As I look back, I see that the originality and individuality that created the wildfire that became the romance genre was now being edited out of stories, either by advice coming through writers’ groups, comments from critique groups or expectations of editors and publishers.  And so I learned to write within some very specific guidelines meant to appeal to the broadest number of readers.

Makes sense from a business standpoint, right?  But creatively, it’s a death knell.  As I’ve come to discover recently, that’s been happening with some regularity in the romance genre.  Writers are embracing their creativity and publishing those original stories independently.  Best of all, they’re having some success at it!  They’re breaking out of the conformity in the same way that Kathleen Woodiwiss and Rosemary Rogers blew out of obscurity to birth what became the romance genre.

How cool is that!?

So what’s wrong with me?  Why am I sitting here, thinking I don’t have anything to say?  I have more to say than I realized, and a good deal of it has no place in my current project.  There will never be a book that encompasses all I have to say, so why am I stifling any form of creativity that flows through me?

I don’t have all the answers yet, and I’m not sure they matter so much, anyway.  The important thing is that I’ve realized I don’t have to confine myself to any one thing.  Ever.  I can say what I want and in any way that I want.

So here I go…!



Sunday, July 20, 2014

Life as a Full-Time Writer

I have recently transitioned to being a full-time writer.  The reasons I made the change at this time don’t matter nearly as much as the fact that I’m now faced with a very different life.  I’m not sure how I feel about it—yet—other than to say that it’s scary!

I was a full-time writer once before.  At the very end of the time when I was finishing my second published book, through the preparation of that manuscript into its form as a real book, and up until the time I received an offer for a third book—proposed but not yet written—I was writing full-time.  My then-husband and I had sold our business for a healthy profit, I was writing and he was doing other things.  Then, just as things seemed to settling down in this new, much-desired life, my husband disappeared and filed for divorce.  I was devastated and lost my muse immediately.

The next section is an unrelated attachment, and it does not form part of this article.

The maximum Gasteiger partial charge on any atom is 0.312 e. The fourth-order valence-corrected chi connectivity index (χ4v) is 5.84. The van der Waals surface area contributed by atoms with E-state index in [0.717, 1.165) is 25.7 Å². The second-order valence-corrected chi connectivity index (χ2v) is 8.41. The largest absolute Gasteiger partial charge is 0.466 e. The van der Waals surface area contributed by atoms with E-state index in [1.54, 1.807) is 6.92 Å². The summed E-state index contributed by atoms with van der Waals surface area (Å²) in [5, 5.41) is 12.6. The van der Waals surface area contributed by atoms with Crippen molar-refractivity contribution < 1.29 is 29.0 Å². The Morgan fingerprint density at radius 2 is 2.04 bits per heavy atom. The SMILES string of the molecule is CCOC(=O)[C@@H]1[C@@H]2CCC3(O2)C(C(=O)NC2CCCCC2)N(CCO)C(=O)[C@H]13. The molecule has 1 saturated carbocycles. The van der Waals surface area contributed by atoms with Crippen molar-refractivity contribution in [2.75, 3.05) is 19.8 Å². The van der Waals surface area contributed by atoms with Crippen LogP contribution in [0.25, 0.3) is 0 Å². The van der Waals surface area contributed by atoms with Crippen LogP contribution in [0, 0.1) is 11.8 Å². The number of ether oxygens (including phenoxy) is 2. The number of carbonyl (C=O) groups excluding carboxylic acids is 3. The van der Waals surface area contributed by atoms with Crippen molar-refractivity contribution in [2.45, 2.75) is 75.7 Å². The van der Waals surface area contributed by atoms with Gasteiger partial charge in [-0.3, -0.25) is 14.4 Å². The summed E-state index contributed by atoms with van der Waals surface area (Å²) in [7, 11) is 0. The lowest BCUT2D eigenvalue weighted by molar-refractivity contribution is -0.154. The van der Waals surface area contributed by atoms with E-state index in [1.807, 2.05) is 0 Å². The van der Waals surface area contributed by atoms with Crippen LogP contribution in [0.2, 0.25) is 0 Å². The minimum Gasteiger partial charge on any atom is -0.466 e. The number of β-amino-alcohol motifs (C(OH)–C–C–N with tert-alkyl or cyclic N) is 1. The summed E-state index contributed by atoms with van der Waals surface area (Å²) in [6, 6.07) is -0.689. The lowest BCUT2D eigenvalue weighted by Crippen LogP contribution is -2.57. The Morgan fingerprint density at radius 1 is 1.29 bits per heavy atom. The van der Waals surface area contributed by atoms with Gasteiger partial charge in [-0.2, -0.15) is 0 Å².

I’ve spent the last nine years looking for it.

Amazingly, wonderfully, unexpectedly, I’ve resumed writing.  My muse has returned, I have made tremendous progress, and here I am, facing life as a full-time writer again.  Only this time I am alone.  I have no one who comes home at the end of the day to get me out of myself.  I have no one to prompt me to a) have a verbal conversation, b) live in a world that exists outside my head, or even c) get dressed in the morning.

I have never been on my own in quite the same way, and I am here to tell you, it’s not easy!

Do I regret it?  Absolutely not.  Do I like it?  I’m not sure…  Am I going to continue this way?  Definitely!

Many times, I’ve heard the saying, “Be careful what you wish for.”  I understand it in an entirely new way these days.  I’ve prayed for this life many times; I consider writing my sacred labor, the one thing I came to this life to do.  I now have the time, the mental capacity and the freedom in which to do it.  More than that, I have the story.

Even with all that, I find the whole proposition scary and difficult.

How many times am I going to say scary?

I’ve heard it said that, in order to grow in life, you have to take risks and do things that frighten you.  If that is the case, then I should be in the middle of the biggest growth spurt of my entire life.

I guess, when it comes down to it, that’s the whole point.  I’ve spent my complete adult life working, always for the good of the family, the checkbook, the mortgage, the car payment, or any number of reasons that provided a living for my now ex-husband and me.  I’m working now, too, only this time I’m writing my book for myself—and for any number of readers who might find comfort and value in my words, once the book is published.  It’s a bigger job, a more demanding job—and a job I felt like I’ve lived my whole life to perform.